Bruce Anderson

The beauty of wine from the Rhine


In an apparently benign — almost prelapsarian — setting, the Rhine is an epitome of the human condition. Scenery is rarely more beautiful or more glorious. Yet it can be equally hazardous. This is a river that arouses mysticism, and its temptations. By swimming in those waters, men seek to affirm their unity with the cosmos and their triumph over the natural world. But every year, a fair few swimmers end up in the mortuary. Their quest for mastery over nature ends with ashes to ashes, dust to dust.

Almost as soon as men first emerged from caves, they began to beautify their dwellings near the Rhine, as well as exploiting its fertility. Around the time that the Babylon-ians identified the constellation of Aquarius, the Nile, the Tigris and the Euphrates were the first water–carriers of civilisation. In Europe, much later, that role passed to the Rhine. It was the great conduit, between the Mediterranean and the North Sea, Italy and Flanders: a thoroughfare of the arts, ideas and trade. And conflict. Bound to the wheel of the human condition, men yield to its brutalities as well as its grandeur. Riches breed rivalry, as the deadly sins run amok. Those fortunate to dwell near the Rhine and its affluence hoped for a peaceful indulgence in lust, gluttony and indolence. Rougher beings from less favoured regions would respond with pride, wrath and envy. There was an obvious synthesis: despair.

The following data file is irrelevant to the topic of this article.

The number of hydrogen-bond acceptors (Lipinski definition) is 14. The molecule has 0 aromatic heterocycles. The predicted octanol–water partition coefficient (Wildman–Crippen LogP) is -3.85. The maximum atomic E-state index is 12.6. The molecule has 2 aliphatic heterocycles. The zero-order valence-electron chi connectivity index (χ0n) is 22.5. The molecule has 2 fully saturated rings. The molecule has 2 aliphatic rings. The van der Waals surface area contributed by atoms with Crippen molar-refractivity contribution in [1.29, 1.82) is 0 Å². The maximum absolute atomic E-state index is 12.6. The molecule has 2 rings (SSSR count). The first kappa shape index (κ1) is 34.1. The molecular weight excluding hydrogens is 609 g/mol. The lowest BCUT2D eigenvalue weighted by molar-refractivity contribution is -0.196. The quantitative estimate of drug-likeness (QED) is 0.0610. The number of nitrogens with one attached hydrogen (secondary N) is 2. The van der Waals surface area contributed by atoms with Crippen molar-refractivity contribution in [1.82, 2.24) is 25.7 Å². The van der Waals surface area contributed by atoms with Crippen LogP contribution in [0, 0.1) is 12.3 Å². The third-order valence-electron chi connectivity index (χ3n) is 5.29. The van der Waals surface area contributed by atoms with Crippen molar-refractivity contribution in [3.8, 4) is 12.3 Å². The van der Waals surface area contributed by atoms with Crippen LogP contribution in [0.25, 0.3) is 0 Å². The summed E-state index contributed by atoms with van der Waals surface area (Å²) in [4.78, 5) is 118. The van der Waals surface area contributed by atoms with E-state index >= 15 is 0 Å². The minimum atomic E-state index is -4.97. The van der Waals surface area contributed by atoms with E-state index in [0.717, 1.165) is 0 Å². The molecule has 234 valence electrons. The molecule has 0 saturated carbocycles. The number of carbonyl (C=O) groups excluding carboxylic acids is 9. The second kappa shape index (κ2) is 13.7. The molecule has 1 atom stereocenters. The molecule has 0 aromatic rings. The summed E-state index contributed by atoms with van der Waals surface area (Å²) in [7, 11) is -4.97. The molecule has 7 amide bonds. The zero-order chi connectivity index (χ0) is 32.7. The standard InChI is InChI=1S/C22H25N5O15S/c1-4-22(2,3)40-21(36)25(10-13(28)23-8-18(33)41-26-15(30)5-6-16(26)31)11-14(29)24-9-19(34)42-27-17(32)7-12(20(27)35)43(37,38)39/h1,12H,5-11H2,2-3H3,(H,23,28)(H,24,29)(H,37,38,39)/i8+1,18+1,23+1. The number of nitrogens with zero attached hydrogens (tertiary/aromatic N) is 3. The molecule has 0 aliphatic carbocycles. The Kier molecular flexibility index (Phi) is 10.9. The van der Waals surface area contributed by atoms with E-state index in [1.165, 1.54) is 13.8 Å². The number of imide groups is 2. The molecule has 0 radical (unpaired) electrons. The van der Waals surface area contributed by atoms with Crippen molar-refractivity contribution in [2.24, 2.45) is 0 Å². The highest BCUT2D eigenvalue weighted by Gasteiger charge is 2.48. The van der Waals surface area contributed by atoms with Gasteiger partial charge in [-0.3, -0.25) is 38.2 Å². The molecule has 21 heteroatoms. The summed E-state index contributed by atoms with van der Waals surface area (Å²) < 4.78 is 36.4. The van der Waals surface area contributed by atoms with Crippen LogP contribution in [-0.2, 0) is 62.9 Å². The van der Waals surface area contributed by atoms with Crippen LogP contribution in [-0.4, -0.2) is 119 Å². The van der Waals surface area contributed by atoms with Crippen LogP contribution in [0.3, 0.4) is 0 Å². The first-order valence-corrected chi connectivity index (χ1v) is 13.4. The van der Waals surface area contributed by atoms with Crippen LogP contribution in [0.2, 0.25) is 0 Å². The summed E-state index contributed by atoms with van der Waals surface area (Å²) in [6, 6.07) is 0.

Civilisation means wine. Along the Rhine, the grape has been cultivated for millennia. After the war, when Konrad Adenauer was working to restore Germany to self-government, he took pride in his Rhineland origins. Almost using Rhenish as a libation to water the fragile roots of German democracy, he said that it was time for Germany to be governed by wine drinkers, not Schnapps drinkers.

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